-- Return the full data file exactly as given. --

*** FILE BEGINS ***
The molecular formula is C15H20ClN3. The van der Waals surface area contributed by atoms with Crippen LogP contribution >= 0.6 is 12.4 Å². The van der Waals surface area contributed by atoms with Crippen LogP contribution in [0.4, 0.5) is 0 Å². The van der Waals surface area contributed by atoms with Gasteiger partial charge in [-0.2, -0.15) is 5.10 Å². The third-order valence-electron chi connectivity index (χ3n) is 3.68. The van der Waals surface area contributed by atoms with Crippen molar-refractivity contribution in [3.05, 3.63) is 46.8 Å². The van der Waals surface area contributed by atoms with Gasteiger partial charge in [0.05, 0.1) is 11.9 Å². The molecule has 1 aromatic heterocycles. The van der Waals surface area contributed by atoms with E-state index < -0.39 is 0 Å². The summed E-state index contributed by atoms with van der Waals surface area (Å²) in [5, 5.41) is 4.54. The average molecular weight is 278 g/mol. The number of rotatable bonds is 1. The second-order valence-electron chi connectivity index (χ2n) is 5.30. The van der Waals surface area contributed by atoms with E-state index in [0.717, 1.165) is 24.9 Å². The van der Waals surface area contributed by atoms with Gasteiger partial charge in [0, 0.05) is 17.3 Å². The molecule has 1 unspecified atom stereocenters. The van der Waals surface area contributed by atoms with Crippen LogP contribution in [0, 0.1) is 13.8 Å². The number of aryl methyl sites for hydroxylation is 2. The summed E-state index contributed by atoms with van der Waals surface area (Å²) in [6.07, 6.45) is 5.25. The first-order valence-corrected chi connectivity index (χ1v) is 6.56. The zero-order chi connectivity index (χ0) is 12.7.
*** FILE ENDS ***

The molecular formula is C15H20ClN3. The van der Waals surface area contributed by atoms with Crippen LogP contribution >= 0.6 is 12.4 Å². The van der Waals surface area contributed by atoms with Crippen LogP contribution in [0.4, 0.5) is 0 Å². The van der Waals surface area contributed by atoms with Gasteiger partial charge in [-0.2, -0.15) is 5.10 Å². The third-order valence-electron chi connectivity index (χ3n) is 3.68. The van der Waals surface area contributed by atoms with Crippen molar-refractivity contribution in [3.05, 3.63) is 46.8 Å². The van der Waals surface area contributed by atoms with Gasteiger partial charge in [0.05, 0.1) is 11.9 Å². The molecule has 1 aromatic heterocycles. The van der Waals surface area contributed by atoms with E-state index < -0.39 is 0 Å². The summed E-state index contributed by atoms with van der Waals surface area (Å²) in [5, 5.41) is 4.54. The average molecular weight is 278 g/mol. The number of rotatable bonds is 1. The second-order valence-electron chi connectivity index (χ2n) is 5.30. The van der Waals surface area contributed by atoms with E-state index in [0.717, 1.165) is 24.9 Å². The van der Waals surface area contributed by atoms with Gasteiger partial charge in [0, 0.05) is 17.3 Å². The molecule has 1 unspecified atom stereocenters. The van der Waals surface area contributed by atoms with Crippen LogP contribution in [0, 0.1) is 13.8 Å². The number of aryl methyl sites for hydroxylation is 2. The summed E-state index contributed by atoms with van der Waals surface area (Å²) in [6.07, 6.45) is 5.25. The first-order valence-corrected chi connectivity index (χ1v) is 6.56. The zero-order chi connectivity index (χ0) is 12.7.